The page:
Visual art is essential to the mission and character of The Muse; I know I am not alone in my admiration of the stunning cover from Muse 13 and the emotional depth and artistic skill represented by the photography, paintings, and drawings within its pages. We are making a special call for submissions to our visual artist readers (and their friends among you): visual art submissions are welcomed by email ( as attachments -- please, no links to web pages -- on a continual basis until May 1.

Decisions about visual art submissions are completed after we finalize the literary content, since the thematic connections that emerge between the written works and visual pieces are only apparent once we assemble all of the pieces. If you heed our plea to submit visual art, please be aware that an answer about whether we will be able to use your submission will not be immediate. We beg your patience and hope that the prospect of a few-month delay in a firm answer will not deter you from sending in your work for consideration.

On the topic of visual artists, I made a regretful omission from the most recent Muse past-contributor Honor Roll: Karen Kozicki, whose photos have appeared in The Healing Muse 10-13, has a collection of black and white infrared photographs on exhibit in Crystal Glow, the current show at the Edgewood Gallery, 216 Tecumseh Road, Syracuse, NY.  The show runs until February 21st and can be viewed during gallery hours, Tuesday to Friday from 9:30am to 6:00pm and Saturday from 10:00am to 2:00pm. One of the featured photographs is presented in teaser proportions at left. Congratulations, Karen!

Chris Woods, whose photography appeared in Muse 13, authored an essay, "Happy," about taking his Great Pyrenees therapy dog to visit a hospice facility that was recently published on The Mindful Word, under the title "Lucky: 'Til Death Do Us Part." It will be reprinted in a new animal welfare anthology that seeks to raise awareness about dogs in shelters titled Write to Woof, from Grey Wolfe Publishing."The Picture Poem: Blend of Image with Words," his essay about picture poems and combining words with visual art, was just published in The Woven Tale Press online along with some truly arresting photographs. Bravo, Chris!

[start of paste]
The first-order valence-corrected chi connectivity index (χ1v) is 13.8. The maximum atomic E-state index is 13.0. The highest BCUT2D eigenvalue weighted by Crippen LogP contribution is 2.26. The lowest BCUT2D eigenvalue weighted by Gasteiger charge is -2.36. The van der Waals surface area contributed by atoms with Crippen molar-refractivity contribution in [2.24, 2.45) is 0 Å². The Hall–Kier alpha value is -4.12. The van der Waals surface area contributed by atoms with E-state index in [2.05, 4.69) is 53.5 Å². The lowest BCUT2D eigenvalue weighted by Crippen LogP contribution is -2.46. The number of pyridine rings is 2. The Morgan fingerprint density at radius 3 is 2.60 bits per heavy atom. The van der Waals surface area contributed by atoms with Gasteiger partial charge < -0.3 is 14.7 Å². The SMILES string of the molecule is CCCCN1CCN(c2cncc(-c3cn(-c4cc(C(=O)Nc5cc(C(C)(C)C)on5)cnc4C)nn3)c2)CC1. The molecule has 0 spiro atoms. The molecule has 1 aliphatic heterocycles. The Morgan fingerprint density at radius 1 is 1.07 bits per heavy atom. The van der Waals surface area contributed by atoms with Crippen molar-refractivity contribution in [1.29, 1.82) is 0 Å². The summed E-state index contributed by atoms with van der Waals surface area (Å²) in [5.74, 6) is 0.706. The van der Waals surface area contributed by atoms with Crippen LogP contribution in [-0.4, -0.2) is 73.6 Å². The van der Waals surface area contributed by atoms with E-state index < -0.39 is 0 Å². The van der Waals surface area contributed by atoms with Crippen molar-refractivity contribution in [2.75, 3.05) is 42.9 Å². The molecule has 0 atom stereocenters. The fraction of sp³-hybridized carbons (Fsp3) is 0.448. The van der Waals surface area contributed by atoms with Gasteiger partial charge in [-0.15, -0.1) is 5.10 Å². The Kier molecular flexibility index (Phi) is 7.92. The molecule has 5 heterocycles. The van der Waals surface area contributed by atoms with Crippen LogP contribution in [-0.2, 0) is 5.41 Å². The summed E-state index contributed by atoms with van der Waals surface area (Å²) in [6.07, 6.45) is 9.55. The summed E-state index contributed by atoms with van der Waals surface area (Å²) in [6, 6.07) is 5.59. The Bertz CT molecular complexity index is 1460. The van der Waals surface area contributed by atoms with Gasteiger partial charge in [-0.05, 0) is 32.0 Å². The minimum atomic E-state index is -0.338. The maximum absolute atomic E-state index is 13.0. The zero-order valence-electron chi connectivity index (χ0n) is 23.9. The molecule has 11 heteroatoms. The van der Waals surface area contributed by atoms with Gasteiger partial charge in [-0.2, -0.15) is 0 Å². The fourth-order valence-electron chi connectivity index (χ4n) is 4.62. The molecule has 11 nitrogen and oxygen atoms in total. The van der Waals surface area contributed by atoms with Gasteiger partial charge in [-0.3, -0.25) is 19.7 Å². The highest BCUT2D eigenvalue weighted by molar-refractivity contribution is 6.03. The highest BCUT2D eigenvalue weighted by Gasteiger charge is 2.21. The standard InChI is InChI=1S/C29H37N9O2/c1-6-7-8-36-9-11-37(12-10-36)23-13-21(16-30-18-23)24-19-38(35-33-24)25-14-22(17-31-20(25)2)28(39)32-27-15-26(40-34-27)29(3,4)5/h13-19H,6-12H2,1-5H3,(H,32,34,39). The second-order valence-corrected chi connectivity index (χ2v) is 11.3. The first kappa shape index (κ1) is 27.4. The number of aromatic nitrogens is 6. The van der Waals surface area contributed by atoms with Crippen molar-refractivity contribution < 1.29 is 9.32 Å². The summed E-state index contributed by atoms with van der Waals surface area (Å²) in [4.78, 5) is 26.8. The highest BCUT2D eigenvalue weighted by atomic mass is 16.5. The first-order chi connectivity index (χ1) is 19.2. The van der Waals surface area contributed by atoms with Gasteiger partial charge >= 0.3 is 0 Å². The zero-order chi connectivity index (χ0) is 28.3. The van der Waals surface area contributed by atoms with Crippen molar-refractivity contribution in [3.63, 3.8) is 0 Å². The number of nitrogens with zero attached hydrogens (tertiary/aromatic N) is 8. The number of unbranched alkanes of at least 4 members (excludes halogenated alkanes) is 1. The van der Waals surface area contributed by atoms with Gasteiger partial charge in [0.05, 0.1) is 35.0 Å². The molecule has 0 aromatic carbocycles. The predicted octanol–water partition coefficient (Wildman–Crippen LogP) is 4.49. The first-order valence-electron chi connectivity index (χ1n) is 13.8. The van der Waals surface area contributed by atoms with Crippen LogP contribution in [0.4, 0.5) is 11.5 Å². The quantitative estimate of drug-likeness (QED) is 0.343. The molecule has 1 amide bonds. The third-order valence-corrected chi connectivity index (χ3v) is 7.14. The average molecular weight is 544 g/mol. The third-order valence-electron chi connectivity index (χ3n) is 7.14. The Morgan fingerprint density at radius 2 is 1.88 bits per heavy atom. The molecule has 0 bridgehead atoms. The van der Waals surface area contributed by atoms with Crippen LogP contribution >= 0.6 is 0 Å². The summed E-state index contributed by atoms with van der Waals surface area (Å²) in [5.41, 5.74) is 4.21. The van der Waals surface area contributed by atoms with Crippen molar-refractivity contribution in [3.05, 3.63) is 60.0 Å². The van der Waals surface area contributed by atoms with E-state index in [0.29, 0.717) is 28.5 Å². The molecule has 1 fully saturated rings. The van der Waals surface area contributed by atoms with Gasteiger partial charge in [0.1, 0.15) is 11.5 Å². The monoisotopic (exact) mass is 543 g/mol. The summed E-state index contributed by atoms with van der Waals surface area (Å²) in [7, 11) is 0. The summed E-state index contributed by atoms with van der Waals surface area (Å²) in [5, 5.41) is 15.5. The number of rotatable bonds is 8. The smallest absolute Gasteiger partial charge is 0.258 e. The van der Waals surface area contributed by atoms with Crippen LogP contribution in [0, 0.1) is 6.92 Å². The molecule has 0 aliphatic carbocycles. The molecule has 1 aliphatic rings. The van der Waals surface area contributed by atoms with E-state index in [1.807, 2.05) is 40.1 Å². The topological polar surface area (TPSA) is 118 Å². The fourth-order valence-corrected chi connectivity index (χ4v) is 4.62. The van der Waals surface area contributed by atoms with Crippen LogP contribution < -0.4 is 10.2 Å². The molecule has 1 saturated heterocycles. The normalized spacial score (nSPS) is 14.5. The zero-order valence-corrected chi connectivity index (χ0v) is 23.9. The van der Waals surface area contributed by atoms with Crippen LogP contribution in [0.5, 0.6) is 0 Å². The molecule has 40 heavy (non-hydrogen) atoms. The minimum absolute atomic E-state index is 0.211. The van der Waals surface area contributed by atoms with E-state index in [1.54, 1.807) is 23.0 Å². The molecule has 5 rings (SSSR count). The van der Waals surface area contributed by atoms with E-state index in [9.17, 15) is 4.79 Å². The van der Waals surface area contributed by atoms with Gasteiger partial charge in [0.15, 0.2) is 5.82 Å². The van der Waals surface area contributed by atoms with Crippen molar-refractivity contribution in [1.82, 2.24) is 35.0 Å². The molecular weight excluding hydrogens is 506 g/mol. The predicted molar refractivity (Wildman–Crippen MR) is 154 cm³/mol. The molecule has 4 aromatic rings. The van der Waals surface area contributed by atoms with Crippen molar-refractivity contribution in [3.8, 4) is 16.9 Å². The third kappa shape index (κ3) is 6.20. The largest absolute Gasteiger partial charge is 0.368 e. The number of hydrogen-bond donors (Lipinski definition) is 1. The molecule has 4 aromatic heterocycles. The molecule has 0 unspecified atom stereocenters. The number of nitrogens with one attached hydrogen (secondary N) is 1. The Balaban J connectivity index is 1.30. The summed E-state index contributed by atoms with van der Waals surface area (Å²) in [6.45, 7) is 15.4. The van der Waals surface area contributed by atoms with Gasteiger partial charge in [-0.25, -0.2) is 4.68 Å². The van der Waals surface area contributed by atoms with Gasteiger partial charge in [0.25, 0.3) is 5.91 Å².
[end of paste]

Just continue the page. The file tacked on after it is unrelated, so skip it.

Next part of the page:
Howard Stein of Muse 10, 11 & 13 is the author of a new book of poetry, Raisins and Almonds, from Finishing Line Press (his fifth!). We look forward to getting our hands on it. 

In a serendipitous turn of events, Muse 13 contributor Karen Donley-Hayes has an essay, "Buying the Farm, Part B" in the new Holy Cow! Press anthology The Heart of All That Is: Reflections on Home, edited by Jim Perlman, Deborah Cooper, Mara Hart, and Pamela Mittlefehld that we announced had published a poem by Claudia M. Reder (of Muse 11 & 13) in the last blog post. Karen's essay “Eleventh Hour” appeared in Pulse – Voices from the heart of medicine in January and her two-part fiction “The Bionic Lobster” appeared in The Saturday Evening Post online in January and February. accompanied by her own hand illustrations. All of this comes on the tail of her 2013 Pushcart Prize in nonfiction nominations by The Blue Lyra Review and The Quotable for her essays “Hens on a Porch,” and “Under Cover.” How exciting!
We take a great deal of satisfaction in hearing about the accomplishments and general goings-on of our Muse contributors. Nicely done, all, and keep in touch -- new updates should be sent attn: Lauren to The Healing Muse email address ( and I will endeavor to include them in the next post here on The Healing Muse Cafe. Until next time, take care. 

Wednesday, February 5, 2014

February's Promise

by Deirdre Neilen and Lauren Wetterhahn